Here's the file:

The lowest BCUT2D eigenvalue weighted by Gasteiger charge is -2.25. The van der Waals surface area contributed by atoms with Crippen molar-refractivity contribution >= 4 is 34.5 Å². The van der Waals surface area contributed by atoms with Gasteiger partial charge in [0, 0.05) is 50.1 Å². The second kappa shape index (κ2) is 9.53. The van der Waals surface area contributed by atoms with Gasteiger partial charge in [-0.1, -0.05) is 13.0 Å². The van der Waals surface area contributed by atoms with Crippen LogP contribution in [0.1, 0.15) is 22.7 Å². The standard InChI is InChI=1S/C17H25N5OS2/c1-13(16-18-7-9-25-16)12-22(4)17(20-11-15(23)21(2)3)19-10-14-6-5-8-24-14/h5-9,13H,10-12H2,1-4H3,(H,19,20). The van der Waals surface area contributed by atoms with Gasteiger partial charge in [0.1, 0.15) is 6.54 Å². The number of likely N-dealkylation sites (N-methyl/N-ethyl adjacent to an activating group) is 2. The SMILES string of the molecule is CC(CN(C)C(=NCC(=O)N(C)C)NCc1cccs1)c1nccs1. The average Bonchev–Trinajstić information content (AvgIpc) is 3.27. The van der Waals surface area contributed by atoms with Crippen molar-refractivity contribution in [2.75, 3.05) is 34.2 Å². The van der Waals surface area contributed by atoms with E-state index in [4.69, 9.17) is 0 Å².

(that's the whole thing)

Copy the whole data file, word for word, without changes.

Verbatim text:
The lowest BCUT2D eigenvalue weighted by Gasteiger charge is -2.25. The van der Waals surface area contributed by atoms with Crippen molar-refractivity contribution >= 4 is 34.5 Å². The van der Waals surface area contributed by atoms with Gasteiger partial charge in [0, 0.05) is 50.1 Å². The second kappa shape index (κ2) is 9.53. The van der Waals surface area contributed by atoms with Gasteiger partial charge in [-0.1, -0.05) is 13.0 Å². The van der Waals surface area contributed by atoms with Crippen LogP contribution in [0.1, 0.15) is 22.7 Å². The standard InChI is InChI=1S/C17H25N5OS2/c1-13(16-18-7-9-25-16)12-22(4)17(20-11-15(23)21(2)3)19-10-14-6-5-8-24-14/h5-9,13H,10-12H2,1-4H3,(H,19,20). The van der Waals surface area contributed by atoms with Gasteiger partial charge in [0.1, 0.15) is 6.54 Å². The number of likely N-dealkylation sites (N-methyl/N-ethyl adjacent to an activating group) is 2. The SMILES string of the molecule is CC(CN(C)C(=NCC(=O)N(C)C)NCc1cccs1)c1nccs1. The average Bonchev–Trinajstić information content (AvgIpc) is 3.27. The van der Waals surface area contributed by atoms with Crippen molar-refractivity contribution in [2.75, 3.05) is 34.2 Å². The van der Waals surface area contributed by atoms with E-state index in [4.69, 9.17) is 0 Å².